J-Live is one to envy in the hip-hop world. After being fucked over by the industry, he's always kept himself true, always staying focused on crafting his next masterpiece. Whereas previous J-Live albums have been a bit of a drag in terms of production, S.P.T.A. shines in that department. I'm used to J-Live albums being laden with intricate lines yet sparse production, but the production here is borderline excellent - it really adds live to tracks like "Start from Scratch" (a great intro track, by the way). And it's not all produced by J-Live, either, so the cohesion the album shows in production is even more surprising. It's great to hear an artist who grew up and made music in the second golden era come back and instead of just complaining about the state of hip-hop, actually craft something that intelligently pays tribute while keeping a look at the future. There's evidence all throughout the album. The little Pete Rock-like instros at the end are like the icing on the cake after a great boom-bap track. It's a return to no-nonsense hip-hop crafted by an intelligent artist who has come back with his most focused and cohesive album to date.

Sample Tracks

"From Scratch"


"Pronounced Spitta"


"Half a Glass"


Beats & Production: 9/10

Rhymes & Lyricism: 9/10

Originality & Creativity: 9/10

Overall: 91%

Download

Tuesday, September 20, 2011

J. Cole - Cole World: The Sideline Story


01. Intro (skit)
02. Dollar and a Dream III (4.25) - Good way to start off album; high-energy
03. Can’t Get Enough (Feat. Trey Songz) (3.5) - Tired concept of J. Cole joints
04. Lights Please (4.5) - Old, but one of J. Cole's best
05. Interlude
06. Sideline Story (4.5) - One of the best, though somewhat unremarkable
07. Mr. Nice Watch (Feat. Jay-z) (3) - Too pop-inspired for a song that's not the lead single
08. Cole World (3.5) - Throughly unremarkable; average
09. In The Morning (feat. Drake) (3.5) - Getting old...
10. Lost Ones (4.25) - Storytelling with J. Cole always takes the same route...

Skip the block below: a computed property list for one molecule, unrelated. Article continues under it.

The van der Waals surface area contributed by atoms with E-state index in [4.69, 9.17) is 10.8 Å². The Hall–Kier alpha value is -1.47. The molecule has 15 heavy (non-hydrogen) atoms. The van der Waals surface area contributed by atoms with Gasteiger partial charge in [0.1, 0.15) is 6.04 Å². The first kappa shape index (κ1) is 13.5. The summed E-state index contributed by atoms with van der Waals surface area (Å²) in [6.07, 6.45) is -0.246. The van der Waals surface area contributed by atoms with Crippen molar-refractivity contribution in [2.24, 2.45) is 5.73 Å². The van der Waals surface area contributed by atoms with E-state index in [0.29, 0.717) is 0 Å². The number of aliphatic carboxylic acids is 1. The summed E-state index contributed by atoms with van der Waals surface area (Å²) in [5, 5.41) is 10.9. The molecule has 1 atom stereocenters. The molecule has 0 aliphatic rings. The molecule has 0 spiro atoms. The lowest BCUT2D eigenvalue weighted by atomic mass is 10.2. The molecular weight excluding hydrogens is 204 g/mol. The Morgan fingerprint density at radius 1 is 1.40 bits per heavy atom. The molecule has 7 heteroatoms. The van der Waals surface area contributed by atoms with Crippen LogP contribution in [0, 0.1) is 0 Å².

11. Nobody’s Perfect (Feat. Missy Elliot) (3) - I thought Missy Elliot was gone. Still wish she was.
12. Never Told (Prod. by No I.D.) (4)
13. Rise and Shine (4) - Songs begin to run on and meld into one. Just like previous J. Cole works.
14. God’s Gift (4.25) - Well-needed high-energy track near the end
15. Breakdown (4) - Good, but the storytelling is getting old. Just reusing concepts at this point. Album could have been more concise, more interesting.
16. Cheer Up (3.5) - Has little substance for an end track
**Bonus Tracks**
17. Nothing Lasts Forever (4) - Different style for a J. Cole track - in a good way
18. Work Out (3) - Not much to say.
19. Daddy's Little Girl (3.5)

So to answer the statement I posted before, no, this does not fully live up to the hype. J. Cole's hyped himself and this album up for too many years for this to be as borderline as it is. It just feels like another one of his mixtapes, really. They start off strong, and end pretty weak and boring, because he reuses concepts so often it's hard to pay attention. When every other track is either about sex or a story, you need some other concept to follow. That's J. Cole's main weakness, and after a while, it just makes him boring to listen to. There are numerous standout tracks, like "Sideline Story" and "Lost Ones", but it's mixed in with so many borderline mediocre tracks that it's hard to want to listen to the album cover-to-cover multiple times. It's like everything he does is the exact same again and again. J. Cole needs to evolve as an artist, quickly.

Sample Tracks

"Dollar & A Dream III"



"Sideline Story"



"Breakdown"



Beats & Production: 8.5/10

Rhymes & Lyricism: 8/10

Originality & Creativity: 6/10

Overall: 75/100

Download

Tuesday, September 13, 2011

Track of the Day: Tupac - Changes